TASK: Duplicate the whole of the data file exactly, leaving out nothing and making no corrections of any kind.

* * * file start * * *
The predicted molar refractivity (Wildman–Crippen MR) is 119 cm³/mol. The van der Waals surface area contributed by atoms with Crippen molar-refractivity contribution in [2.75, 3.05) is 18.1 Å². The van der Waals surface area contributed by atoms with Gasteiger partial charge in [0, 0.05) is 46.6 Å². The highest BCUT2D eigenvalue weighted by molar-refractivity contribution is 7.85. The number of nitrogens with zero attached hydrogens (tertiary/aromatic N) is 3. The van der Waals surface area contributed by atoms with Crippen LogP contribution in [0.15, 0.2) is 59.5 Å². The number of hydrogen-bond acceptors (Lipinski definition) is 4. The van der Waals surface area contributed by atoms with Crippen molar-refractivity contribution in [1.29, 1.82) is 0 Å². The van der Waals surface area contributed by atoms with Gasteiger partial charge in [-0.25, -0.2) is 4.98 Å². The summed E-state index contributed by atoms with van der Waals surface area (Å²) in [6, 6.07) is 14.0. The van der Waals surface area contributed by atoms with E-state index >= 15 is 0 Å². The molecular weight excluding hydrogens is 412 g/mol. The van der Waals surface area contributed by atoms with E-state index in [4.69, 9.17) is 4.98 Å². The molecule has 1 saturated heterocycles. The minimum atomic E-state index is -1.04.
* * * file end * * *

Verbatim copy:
The predicted molar refractivity (Wildman–Crippen MR) is 119 cm³/mol. The van der Waals surface area contributed by atoms with Crippen molar-refractivity contribution in [2.75, 3.05) is 18.1 Å². The van der Waals surface area contributed by atoms with Gasteiger partial charge in [0, 0.05) is 46.6 Å². The highest BCUT2D eigenvalue weighted by molar-refractivity contribution is 7.85. The number of nitrogens with zero attached hydrogens (tertiary/aromatic N) is 3. The van der Waals surface area contributed by atoms with Crippen LogP contribution in [0.15, 0.2) is 59.5 Å². The number of hydrogen-bond acceptors (Lipinski definition) is 4. The van der Waals surface area contributed by atoms with Crippen molar-refractivity contribution in [1.29, 1.82) is 0 Å². The van der Waals surface area contributed by atoms with Gasteiger partial charge in [-0.25, -0.2) is 4.98 Å². The summed E-state index contributed by atoms with van der Waals surface area (Å²) in [6, 6.07) is 14.0. The van der Waals surface area contributed by atoms with E-state index >= 15 is 0 Å². The molecular weight excluding hydrogens is 412 g/mol. The van der Waals surface area contributed by atoms with E-state index in [4.69, 9.17) is 4.98 Å². The molecule has 1 saturated heterocycles. The minimum atomic E-state index is -1.04.